Digging Up Armageddon: The Search for the Lost City of Solomon
by Eric H. Cline (Princeton University Press, £30.00/$35.00)
‘Armageddon’ is a word that puts the fear of God in many people today. It is all very well having fears about the end of the world, the now fashionable ‘End Times’, when one is 12 – those came of reading too much about St Malachi and Nostradamus. But today especially among Evangelicals, Bible Christians, and some very traditional Catholics, end time prophesy has made talk of Armageddon’s looming proximity a commonplace for some.
Yet all of this modern anxiety depends, not on the Old Testament, or even very much on the New Testament. These fears derive from a passage in Apocalypse / Revelations XVI:16. Now the visions of John of Patmos are documents notoriously difficult to interpret, and over even recent times the identity of , say, the Anti-Christ has shifted from Napoleon, to Napoleon III, to the Kaiser, then to Hitler, and later to others.
Understandably there were many early Chrstians, when the canon of the Bible was being confirmed, who felt the Apocalypse/Revelations should be rejected as canonical.
The site of that last battle between good and evil at Armageddon had usually been identified with the Tel Megiddo, now in Israel. In this new book leading American archaeologist Eric H. Cline relates the efforts of archaeologists, mainly from the Chicago Oriental Institute to excavate the mound layer one layer at a time in search of a supposed the ‘city of Solomon’.
Since the middle of the 19th Century many have hoped that archaeology as it developed as a discipline would ‘confirm the Bible’. But today we have learnt to wary of such a simplistic outlook, and conflicting, indeed discordant, theories about the Biblical people and places have developed.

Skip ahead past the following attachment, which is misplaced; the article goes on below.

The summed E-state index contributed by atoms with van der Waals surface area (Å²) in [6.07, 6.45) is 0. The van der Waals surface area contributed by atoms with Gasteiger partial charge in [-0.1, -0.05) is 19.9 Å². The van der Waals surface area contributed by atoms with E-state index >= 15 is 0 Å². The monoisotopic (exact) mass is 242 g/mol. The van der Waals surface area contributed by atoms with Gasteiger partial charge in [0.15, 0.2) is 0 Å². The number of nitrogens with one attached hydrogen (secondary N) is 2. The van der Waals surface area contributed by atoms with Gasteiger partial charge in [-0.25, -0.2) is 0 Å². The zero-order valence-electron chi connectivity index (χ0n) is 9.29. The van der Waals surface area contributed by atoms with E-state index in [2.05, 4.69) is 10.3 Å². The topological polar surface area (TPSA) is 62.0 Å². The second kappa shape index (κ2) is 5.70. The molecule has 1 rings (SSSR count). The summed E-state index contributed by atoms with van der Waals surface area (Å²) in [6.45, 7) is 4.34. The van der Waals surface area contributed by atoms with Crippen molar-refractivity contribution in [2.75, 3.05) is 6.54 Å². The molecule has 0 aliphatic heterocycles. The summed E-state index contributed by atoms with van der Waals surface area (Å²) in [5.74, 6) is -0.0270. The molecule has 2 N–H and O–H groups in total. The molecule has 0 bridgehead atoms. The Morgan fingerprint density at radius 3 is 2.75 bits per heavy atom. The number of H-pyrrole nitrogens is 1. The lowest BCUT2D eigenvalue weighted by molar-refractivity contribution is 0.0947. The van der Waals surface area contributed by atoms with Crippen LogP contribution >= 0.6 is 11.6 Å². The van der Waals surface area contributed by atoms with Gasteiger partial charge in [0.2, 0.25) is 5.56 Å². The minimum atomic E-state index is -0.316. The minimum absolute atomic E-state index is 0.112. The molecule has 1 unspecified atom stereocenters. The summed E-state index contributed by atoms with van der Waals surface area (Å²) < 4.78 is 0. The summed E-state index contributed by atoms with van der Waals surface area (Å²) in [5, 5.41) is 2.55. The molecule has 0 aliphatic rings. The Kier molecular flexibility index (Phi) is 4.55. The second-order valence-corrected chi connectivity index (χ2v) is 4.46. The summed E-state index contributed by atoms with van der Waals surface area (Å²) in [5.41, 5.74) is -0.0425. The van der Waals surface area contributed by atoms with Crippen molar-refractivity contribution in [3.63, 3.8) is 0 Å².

This book is, for anyone interested in how archaeology is done, a fascinating read. It reveals from well documented archives at Chicago Oriental Institute what other writers had passed over in silence. Sir Leonard Woolley, Sir Mortimer Wheeler, Geoffrey Bobby, C.W. Ceram all wished to present archaeology in the light of science rather than personal rivalry. But this book casts a spotlight on the psychology of the of the archaeologist themselves and the institutions they worked with, and in a detail which I suspect would dismay have such earlier giants of popular writing about the subject.
So detailed is his account of those involved that the book reads better than many a modern novel. It is truly and exciting read.
Armageddon resonated with so many people in America that it was thought it would attract newspaper attention”
The idea of excavating the hill of Megiddo came from the famous James H. Breasted. The name Armageddon resonated with so many people in America that it was thought it would attract newspaper attention, and make for good publicity for the Oriental Institute in an area dominated by the British, Germans and French.
The first great claim that the team had uncovered ‘the stables of Solomon’ helped raise funds as well as the popular profile of archaeology. Would it have been that easy: it is now thought the stables were not stables and did not belong to the time of Solomon.
The dig was well in hand when it came as a surprise to Chicago to discover that they had been paying rent to a local leader who had no right to it.
A large part of the hill belonged to a Mrs Rosamond Templeton, a eccentric British widow with curious beliefs.
Cline mentions but with no close comment that she was the granddaughter of Robert Dale Owen, a name one well known to students of fringe religions and mystical movements from the 1840s onwards for a century; here we are most certainly navigating the wilder shores of theology and Biblical prophecy.
But this aspect of the prophetic role of Armageddon is one which Cline passes over in silence. And rightly so, as it does not belong to archaeology but it has more to do with the social and psychological history of religion in modern times that with archaeology and Biblical scholarship.
The mystico-social history of Armageddon remains to be written. But in the meantime this splendid book will enthral anyone at all concerned with Biblical archaeology and its controversies. It is not exactly a sensational read, but is certainly a deeply human one, which great many more readers than its publishers expect to will greatly enjoy.
At the Tel Megiddo the work still goes on, lead now by local archaeologists such as Israel Finkelstein. Solomon’s city has still not been uncovered, but the end of the research is still nowhere in sight.
But with Armageddon less a pressing burden now than it once was, there is time enough to get to the bottom of the hill. The work, like all work of investigation anywhere, still goes on.